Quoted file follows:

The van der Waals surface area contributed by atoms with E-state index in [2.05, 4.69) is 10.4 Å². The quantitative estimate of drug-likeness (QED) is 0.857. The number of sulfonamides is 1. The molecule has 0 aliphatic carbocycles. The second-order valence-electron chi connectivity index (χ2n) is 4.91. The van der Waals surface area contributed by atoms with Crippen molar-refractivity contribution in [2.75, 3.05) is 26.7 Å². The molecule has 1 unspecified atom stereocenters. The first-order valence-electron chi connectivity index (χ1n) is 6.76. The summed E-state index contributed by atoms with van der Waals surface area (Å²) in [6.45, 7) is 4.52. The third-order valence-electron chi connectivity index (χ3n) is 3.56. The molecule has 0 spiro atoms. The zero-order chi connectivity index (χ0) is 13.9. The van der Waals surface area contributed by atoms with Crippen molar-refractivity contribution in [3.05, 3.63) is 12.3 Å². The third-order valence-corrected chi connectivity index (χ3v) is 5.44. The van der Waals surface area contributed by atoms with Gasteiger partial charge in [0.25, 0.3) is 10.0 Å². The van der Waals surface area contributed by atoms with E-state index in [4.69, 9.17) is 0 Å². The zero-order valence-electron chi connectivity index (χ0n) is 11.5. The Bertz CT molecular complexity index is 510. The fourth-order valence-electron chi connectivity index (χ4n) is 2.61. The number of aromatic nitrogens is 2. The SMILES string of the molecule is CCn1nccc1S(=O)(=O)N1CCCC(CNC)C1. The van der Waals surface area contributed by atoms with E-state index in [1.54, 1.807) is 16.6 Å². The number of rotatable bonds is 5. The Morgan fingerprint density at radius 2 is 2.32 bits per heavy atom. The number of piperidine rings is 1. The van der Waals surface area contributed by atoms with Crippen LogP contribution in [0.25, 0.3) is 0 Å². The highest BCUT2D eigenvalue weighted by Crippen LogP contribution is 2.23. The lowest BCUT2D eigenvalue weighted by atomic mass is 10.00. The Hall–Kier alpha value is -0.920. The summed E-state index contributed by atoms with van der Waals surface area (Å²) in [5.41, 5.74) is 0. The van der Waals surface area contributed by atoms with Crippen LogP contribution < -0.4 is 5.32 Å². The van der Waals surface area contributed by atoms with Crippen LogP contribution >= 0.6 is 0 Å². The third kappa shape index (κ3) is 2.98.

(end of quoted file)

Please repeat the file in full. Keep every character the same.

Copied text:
The van der Waals surface area contributed by atoms with E-state index in [2.05, 4.69) is 10.4 Å². The quantitative estimate of drug-likeness (QED) is 0.857. The number of sulfonamides is 1. The molecule has 0 aliphatic carbocycles. The second-order valence-electron chi connectivity index (χ2n) is 4.91. The van der Waals surface area contributed by atoms with Crippen molar-refractivity contribution in [2.75, 3.05) is 26.7 Å². The molecule has 1 unspecified atom stereocenters. The first-order valence-electron chi connectivity index (χ1n) is 6.76. The summed E-state index contributed by atoms with van der Waals surface area (Å²) in [6.45, 7) is 4.52. The third-order valence-electron chi connectivity index (χ3n) is 3.56. The molecule has 0 spiro atoms. The zero-order chi connectivity index (χ0) is 13.9. The van der Waals surface area contributed by atoms with Crippen molar-refractivity contribution in [3.05, 3.63) is 12.3 Å². The third-order valence-corrected chi connectivity index (χ3v) is 5.44. The van der Waals surface area contributed by atoms with Gasteiger partial charge in [0.25, 0.3) is 10.0 Å². The van der Waals surface area contributed by atoms with E-state index in [4.69, 9.17) is 0 Å². The zero-order valence-electron chi connectivity index (χ0n) is 11.5. The Bertz CT molecular complexity index is 510. The fourth-order valence-electron chi connectivity index (χ4n) is 2.61. The number of aromatic nitrogens is 2. The SMILES string of the molecule is CCn1nccc1S(=O)(=O)N1CCCC(CNC)C1. The van der Waals surface area contributed by atoms with E-state index in [1.54, 1.807) is 16.6 Å². The number of rotatable bonds is 5. The Morgan fingerprint density at radius 2 is 2.32 bits per heavy atom. The number of piperidine rings is 1. The van der Waals surface area contributed by atoms with Crippen LogP contribution in [0.25, 0.3) is 0 Å². The highest BCUT2D eigenvalue weighted by Crippen LogP contribution is 2.23. The lowest BCUT2D eigenvalue weighted by atomic mass is 10.00. The Hall–Kier alpha value is -0.920. The summed E-state index contributed by atoms with van der Waals surface area (Å²) in [5.41, 5.74) is 0. The van der Waals surface area contributed by atoms with Crippen LogP contribution < -0.4 is 5.32 Å². The van der Waals surface area contributed by atoms with Crippen LogP contribution >= 0.6 is 0 Å². The third kappa shape index (κ3) is 2.98.